Should those in the business of extracting crude oil in the country continue to get tax holidays even as its global market price has shot up to $110 per barrel? The finance ministry doesn’t think they should, while the petroleum ministry wants it to review its Budget proposal to withdraw the seven-year income-tax holiday for exploration and production (E&P) activities.
The former seeks to minimize loss of revenue, and the latter— given the soon-to-happen seventh round of auctions of the country’s exploration blocks— seeks to make the business as attractive as possible. Their points of view seem to clash— just like in the case of other line ministries wishing that concessions to their respective industries continue forever, leaving the larger picture to the economy’s financial managers.
The question is: Why are tax holidays given? Broadly, in the event a sector fails to attract adequate investments, this is done to make a business more attractive. Three factors suggest oil producers can well do without these concessions or crutches.
First, while it’s true the risks involved in striking oil are high in this very capital-intensive industry, they don’t significantly pare with a stiff dose of tax breaks. Rather, the risk assessment—of finding reserves—is the key to a player’s decision to invest. And here, state-run Oil and Natural Gas Corp. has had a poor record, with a strike rate of less than 30%, as against private players, of more than 60%—six successful wells for every 10 drilled. The performance is getting better with rising prospects of finding hydrocarbons in India.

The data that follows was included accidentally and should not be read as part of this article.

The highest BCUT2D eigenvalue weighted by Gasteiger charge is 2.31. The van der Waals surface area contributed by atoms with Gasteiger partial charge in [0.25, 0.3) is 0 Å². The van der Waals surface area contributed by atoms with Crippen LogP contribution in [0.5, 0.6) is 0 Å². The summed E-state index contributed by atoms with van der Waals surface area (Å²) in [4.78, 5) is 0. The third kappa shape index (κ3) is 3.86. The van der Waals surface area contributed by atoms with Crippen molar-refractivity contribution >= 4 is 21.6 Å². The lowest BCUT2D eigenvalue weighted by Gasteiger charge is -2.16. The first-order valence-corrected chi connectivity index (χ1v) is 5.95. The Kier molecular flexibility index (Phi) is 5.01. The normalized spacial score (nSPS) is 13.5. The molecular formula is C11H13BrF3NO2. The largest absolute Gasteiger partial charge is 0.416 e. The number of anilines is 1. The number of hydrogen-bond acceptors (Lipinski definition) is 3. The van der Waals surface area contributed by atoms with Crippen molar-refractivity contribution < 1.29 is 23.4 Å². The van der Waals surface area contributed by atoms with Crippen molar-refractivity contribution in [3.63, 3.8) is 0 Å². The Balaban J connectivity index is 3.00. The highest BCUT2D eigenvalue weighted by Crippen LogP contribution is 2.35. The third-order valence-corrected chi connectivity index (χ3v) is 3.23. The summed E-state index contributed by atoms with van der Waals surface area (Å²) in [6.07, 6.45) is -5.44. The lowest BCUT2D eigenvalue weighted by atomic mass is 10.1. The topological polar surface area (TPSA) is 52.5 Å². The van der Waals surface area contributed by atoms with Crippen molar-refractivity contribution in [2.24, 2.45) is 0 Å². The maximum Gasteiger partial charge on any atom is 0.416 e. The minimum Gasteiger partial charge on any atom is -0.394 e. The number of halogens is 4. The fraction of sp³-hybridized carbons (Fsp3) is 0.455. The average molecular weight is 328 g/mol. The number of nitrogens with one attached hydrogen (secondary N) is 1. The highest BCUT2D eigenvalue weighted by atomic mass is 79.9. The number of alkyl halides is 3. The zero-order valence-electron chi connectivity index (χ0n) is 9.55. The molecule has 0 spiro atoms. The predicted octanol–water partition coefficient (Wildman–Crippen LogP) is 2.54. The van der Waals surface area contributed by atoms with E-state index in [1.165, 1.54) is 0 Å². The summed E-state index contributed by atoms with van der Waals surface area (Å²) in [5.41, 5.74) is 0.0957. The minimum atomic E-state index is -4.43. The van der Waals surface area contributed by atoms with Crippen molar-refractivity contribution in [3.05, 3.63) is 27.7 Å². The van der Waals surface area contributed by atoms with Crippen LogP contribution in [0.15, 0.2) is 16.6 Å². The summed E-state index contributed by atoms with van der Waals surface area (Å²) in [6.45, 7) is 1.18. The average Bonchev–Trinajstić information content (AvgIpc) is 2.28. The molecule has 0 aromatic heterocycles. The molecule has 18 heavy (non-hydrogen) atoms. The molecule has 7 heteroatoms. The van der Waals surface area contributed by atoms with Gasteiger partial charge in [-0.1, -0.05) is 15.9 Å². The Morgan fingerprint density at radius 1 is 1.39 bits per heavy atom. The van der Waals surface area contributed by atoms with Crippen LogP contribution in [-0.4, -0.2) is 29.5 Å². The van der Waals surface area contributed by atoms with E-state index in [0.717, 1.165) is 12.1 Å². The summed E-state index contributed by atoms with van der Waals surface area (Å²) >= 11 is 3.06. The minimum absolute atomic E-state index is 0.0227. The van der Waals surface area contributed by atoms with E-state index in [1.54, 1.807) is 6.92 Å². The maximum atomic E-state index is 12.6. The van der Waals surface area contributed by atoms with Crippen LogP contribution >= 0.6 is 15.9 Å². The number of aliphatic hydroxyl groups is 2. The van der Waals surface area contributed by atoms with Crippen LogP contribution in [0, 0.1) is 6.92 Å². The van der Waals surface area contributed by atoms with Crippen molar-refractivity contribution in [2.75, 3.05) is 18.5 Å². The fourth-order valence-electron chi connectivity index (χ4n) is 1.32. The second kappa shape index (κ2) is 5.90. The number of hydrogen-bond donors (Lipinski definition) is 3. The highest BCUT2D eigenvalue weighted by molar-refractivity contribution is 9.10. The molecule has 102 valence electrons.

Second, when a company strikes oil, it sells it to refineries at the global market price—the policy is to allow import parity pricing, as crude can’t be exported since the country is not self-sufficient in this commodity. Today, while the cost of extraction in a good field can be as low as $10 per barrel, the market price is as high as $110 per barrel—the order of returns is quite high, making crude a rather low-hanging fruit for investors.
Third, if the idea is to attract global oil giants—they didn’t come in the earlier rounds under the new exploration and licensing policy, or Nelp, despite the tax holiday. They have not found India a high priority among their global pursuits, given its smaller blocks.
The petroleum ministry may not be able to argue a strong case. Revenue-losing propositions need to be reviewed when markets evolve. But the finance ministry must note that changes in the fiscal regime must be with adequate notice so that business plans don’t get derailed.
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